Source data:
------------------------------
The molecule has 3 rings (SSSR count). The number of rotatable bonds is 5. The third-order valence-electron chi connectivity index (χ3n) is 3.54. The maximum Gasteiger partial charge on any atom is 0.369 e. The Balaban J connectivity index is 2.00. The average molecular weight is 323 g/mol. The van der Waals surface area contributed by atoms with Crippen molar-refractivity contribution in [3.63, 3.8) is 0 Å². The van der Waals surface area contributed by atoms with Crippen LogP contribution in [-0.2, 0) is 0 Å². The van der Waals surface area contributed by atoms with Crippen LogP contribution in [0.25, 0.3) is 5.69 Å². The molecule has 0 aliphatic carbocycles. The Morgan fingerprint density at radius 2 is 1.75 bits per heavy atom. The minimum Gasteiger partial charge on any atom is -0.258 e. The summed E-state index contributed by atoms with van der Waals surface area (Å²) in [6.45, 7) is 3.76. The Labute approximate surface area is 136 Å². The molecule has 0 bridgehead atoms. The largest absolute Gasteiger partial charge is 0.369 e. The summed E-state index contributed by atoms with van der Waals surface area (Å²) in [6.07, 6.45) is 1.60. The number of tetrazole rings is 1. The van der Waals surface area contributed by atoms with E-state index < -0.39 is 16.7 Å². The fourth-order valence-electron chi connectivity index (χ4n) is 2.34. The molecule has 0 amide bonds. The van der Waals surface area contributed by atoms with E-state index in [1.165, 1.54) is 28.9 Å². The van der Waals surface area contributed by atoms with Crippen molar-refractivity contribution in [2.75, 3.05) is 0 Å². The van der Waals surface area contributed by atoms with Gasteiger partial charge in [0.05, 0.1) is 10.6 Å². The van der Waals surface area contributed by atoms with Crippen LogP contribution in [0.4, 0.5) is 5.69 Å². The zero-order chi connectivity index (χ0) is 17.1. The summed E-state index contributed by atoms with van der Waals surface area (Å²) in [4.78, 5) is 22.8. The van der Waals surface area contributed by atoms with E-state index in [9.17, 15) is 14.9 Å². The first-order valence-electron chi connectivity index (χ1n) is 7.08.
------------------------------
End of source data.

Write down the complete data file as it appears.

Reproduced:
The molecule has 3 rings (SSSR count). The number of rotatable bonds is 5. The third-order valence-electron chi connectivity index (χ3n) is 3.54. The maximum Gasteiger partial charge on any atom is 0.369 e. The Balaban J connectivity index is 2.00. The average molecular weight is 323 g/mol. The van der Waals surface area contributed by atoms with Crippen molar-refractivity contribution in [3.63, 3.8) is 0 Å². The van der Waals surface area contributed by atoms with Crippen LogP contribution in [-0.2, 0) is 0 Å². The van der Waals surface area contributed by atoms with Crippen LogP contribution in [0.25, 0.3) is 5.69 Å². The molecule has 0 aliphatic carbocycles. The Morgan fingerprint density at radius 2 is 1.75 bits per heavy atom. The minimum Gasteiger partial charge on any atom is -0.258 e. The summed E-state index contributed by atoms with van der Waals surface area (Å²) in [6.45, 7) is 3.76. The Labute approximate surface area is 136 Å². The molecule has 0 bridgehead atoms. The largest absolute Gasteiger partial charge is 0.369 e. The summed E-state index contributed by atoms with van der Waals surface area (Å²) in [6.07, 6.45) is 1.60. The number of tetrazole rings is 1. The van der Waals surface area contributed by atoms with E-state index < -0.39 is 16.7 Å². The fourth-order valence-electron chi connectivity index (χ4n) is 2.34. The molecule has 0 amide bonds. The van der Waals surface area contributed by atoms with E-state index in [1.165, 1.54) is 28.9 Å². The van der Waals surface area contributed by atoms with Crippen molar-refractivity contribution in [2.75, 3.05) is 0 Å². The van der Waals surface area contributed by atoms with Gasteiger partial charge in [0.05, 0.1) is 10.6 Å². The van der Waals surface area contributed by atoms with Crippen LogP contribution in [0.4, 0.5) is 5.69 Å². The zero-order chi connectivity index (χ0) is 17.1. The summed E-state index contributed by atoms with van der Waals surface area (Å²) in [4.78, 5) is 22.8. The van der Waals surface area contributed by atoms with E-state index in [9.17, 15) is 14.9 Å². The first-order valence-electron chi connectivity index (χ1n) is 7.08.